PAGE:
“I like work: it fascinates me. I can sit and look at it for hours.”
― Jerome K. Jerome
Years ago, I had a big chest-type deepfreeze freezer in the garage (I guess I still do). People from my background often have these – the generational memory of The Depression, dust bowl, and mass hunger leads to a deep desire to store enough food to get by for an unreasonable time.
At any rate, this freezer was full, mostly beef. I had stumbled across a good deal on half a steer and a lot of it was there, frozen, waiting on my hunger. I was out of town on a long trip and while I was gone someone accidentally unplugged the cord on the deep freeze. I’m not sure how long it thawed out, but it was summertime, and it was way, way too long. It was beyond disgusting.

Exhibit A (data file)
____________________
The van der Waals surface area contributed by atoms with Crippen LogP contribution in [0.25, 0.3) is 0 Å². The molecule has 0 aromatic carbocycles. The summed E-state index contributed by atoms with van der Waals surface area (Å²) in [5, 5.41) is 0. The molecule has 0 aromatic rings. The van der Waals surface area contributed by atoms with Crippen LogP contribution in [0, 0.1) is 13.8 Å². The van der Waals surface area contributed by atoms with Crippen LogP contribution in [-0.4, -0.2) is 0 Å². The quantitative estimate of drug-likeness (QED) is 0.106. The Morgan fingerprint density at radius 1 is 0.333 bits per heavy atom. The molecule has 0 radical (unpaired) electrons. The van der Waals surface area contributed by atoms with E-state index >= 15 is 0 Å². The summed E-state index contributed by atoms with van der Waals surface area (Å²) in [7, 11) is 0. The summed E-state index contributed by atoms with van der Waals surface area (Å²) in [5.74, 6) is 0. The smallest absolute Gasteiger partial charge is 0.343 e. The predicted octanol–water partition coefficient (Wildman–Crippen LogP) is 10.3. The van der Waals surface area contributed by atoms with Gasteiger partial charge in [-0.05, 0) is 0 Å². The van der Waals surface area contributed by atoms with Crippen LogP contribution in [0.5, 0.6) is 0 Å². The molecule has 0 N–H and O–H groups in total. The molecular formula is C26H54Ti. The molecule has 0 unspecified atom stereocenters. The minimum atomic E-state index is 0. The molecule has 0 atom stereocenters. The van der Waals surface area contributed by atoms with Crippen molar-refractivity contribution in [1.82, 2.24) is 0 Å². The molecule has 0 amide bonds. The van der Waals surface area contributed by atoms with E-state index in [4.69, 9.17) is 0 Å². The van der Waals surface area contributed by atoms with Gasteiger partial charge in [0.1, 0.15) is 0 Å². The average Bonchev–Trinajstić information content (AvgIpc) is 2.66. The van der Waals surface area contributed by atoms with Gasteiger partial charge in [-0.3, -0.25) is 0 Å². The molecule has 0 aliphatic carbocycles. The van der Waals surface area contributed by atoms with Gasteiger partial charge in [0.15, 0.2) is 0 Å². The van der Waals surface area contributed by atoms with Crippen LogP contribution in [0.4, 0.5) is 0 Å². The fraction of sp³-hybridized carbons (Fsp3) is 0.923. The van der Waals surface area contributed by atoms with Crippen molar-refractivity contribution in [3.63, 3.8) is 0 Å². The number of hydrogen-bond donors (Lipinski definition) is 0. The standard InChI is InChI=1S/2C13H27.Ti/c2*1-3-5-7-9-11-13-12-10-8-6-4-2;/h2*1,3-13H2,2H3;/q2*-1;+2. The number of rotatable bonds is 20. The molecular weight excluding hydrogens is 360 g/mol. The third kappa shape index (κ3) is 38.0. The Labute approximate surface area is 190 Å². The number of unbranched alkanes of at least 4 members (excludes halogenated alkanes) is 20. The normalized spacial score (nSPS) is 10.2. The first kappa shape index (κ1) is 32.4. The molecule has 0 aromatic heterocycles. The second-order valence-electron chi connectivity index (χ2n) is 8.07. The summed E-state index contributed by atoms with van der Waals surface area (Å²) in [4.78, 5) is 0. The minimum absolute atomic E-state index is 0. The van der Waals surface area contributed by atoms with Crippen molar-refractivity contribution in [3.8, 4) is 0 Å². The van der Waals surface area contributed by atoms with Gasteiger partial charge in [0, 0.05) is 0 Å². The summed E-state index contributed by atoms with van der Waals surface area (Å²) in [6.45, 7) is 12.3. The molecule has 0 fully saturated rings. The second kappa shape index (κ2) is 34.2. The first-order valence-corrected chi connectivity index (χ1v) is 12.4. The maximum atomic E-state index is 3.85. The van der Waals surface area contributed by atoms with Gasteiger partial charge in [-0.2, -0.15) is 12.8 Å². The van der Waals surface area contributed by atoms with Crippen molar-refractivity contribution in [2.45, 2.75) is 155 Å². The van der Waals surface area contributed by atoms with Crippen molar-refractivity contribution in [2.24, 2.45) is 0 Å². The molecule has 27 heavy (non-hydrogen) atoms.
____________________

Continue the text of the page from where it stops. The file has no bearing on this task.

I thought and thought about what to do. I ended up digging a big hole in my backyard, pulled the freezer out there and tipped the contents into the hole. I covered it up, and used a hazmat mask to clean out the inside of the freezer.
It actually worked. I’ll bet to this day the grass grows really green in one spot in that backyard.
Today’s story is about a man that does this sort of thing for a living, and for redemption.
Been there, done that — except it was Tropical Storm Allison that did in the freezer. You have my sympathy.
My son called me after a New Orleans hurricane (not Katrina, the one after that, Isaac?) to say there was a trash drum full of putrid water in the yard and they didn’t know what to do with it.
That’s easy. Do whatever you want with it — just don’t drink it or bathe in it.
Wow, what an experience. By the way, do you still have huge caches of beef?
No – that was a long time ago and I was living in Kansas. I had relatives and friends that had cattle and connections. Nowadays my freezer has bags of vegetables.